by John Janelle Backman
Something odd was happening, but I didn’t see it till fifteen minutes in.
Odd happened a lot with this three-year-old, our only child, surrounded by our friends and their scurrying tumbling kids during a backyard party. She paid them no attention at all, engrossed by her project in the turtle sandbox fresh from Kmart, as I watched her from crumbling steps in our backyard.
What did she have in mind? Who knew? All I could see was the movement of sand: chubby hands clumping it into piles, arms smoothing out grand expanses with sweeping motions. She’d move a clump from her right to her left, the pink-checked sunsuit twisting with her torso, then back to her right again. I couldn’t see her face well—she’d bent it to the work—but it seemed knit in a frown of concentration.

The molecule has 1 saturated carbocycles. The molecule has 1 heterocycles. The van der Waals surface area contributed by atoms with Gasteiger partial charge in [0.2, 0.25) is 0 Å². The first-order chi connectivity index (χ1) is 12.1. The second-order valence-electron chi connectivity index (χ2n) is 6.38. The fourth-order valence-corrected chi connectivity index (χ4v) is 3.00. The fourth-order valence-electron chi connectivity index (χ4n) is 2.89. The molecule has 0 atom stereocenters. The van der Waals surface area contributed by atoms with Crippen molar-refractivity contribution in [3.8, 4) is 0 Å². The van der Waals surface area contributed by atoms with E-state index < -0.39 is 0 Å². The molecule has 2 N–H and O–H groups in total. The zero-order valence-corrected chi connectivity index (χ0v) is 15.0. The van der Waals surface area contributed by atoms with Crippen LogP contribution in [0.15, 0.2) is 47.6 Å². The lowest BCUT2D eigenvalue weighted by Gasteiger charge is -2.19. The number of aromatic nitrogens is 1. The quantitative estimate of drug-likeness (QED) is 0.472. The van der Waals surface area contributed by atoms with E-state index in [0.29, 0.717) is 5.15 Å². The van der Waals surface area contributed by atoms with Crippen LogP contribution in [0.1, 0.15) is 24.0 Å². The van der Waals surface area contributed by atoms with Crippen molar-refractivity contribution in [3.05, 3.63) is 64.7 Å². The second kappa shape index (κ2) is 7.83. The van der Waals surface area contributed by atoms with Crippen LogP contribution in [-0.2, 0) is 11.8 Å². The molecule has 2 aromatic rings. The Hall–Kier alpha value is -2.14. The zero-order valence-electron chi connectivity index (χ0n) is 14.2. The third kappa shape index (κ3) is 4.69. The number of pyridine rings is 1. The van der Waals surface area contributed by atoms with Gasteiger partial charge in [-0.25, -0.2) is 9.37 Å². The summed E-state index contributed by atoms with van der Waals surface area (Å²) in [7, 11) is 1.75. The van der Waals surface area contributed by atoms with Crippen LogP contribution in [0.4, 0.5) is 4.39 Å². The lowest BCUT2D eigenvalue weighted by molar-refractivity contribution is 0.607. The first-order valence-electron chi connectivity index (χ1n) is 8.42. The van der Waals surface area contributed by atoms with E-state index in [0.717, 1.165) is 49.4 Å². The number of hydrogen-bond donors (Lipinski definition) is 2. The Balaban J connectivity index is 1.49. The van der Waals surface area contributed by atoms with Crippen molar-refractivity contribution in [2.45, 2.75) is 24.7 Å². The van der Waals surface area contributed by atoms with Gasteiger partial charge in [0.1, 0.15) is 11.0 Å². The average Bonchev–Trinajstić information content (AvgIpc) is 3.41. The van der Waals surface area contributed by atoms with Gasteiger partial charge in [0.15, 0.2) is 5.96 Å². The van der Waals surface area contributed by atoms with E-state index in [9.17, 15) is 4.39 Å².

Three-year-olds have short attention spans, experts say: four minutes, six, eight. Which is why odd slipped in at fifteen minutes, together with an epiphany:
You don’t know what you have here.
The longer she moved the sand around, the more it riveted my attention. I kept checking my watch to mark the time. The rest of the scene blurred into obscurity. To this day I cannot tell you who was there, or whether I was supposed to be carting food from inside to the partygoers in the backyard. I just stared.
My watch hit forty-five minutes and her work went on. You don’t know what you have here clutched at my solar plexus with a sense that both unnerved me and drew me in.
That clutch re-emerged here and there as she grew: when she asked what of meant, when she threw off her perpetual reserve to sprint through a meadow she’d never seen, when in college she laid aside all the dreams we had for her, one by one. Every time, she startled me with the awareness that best beloved and total stranger can describe the same person, and it can happen over and over again.
Image by Maria Varshavskaya via Pexels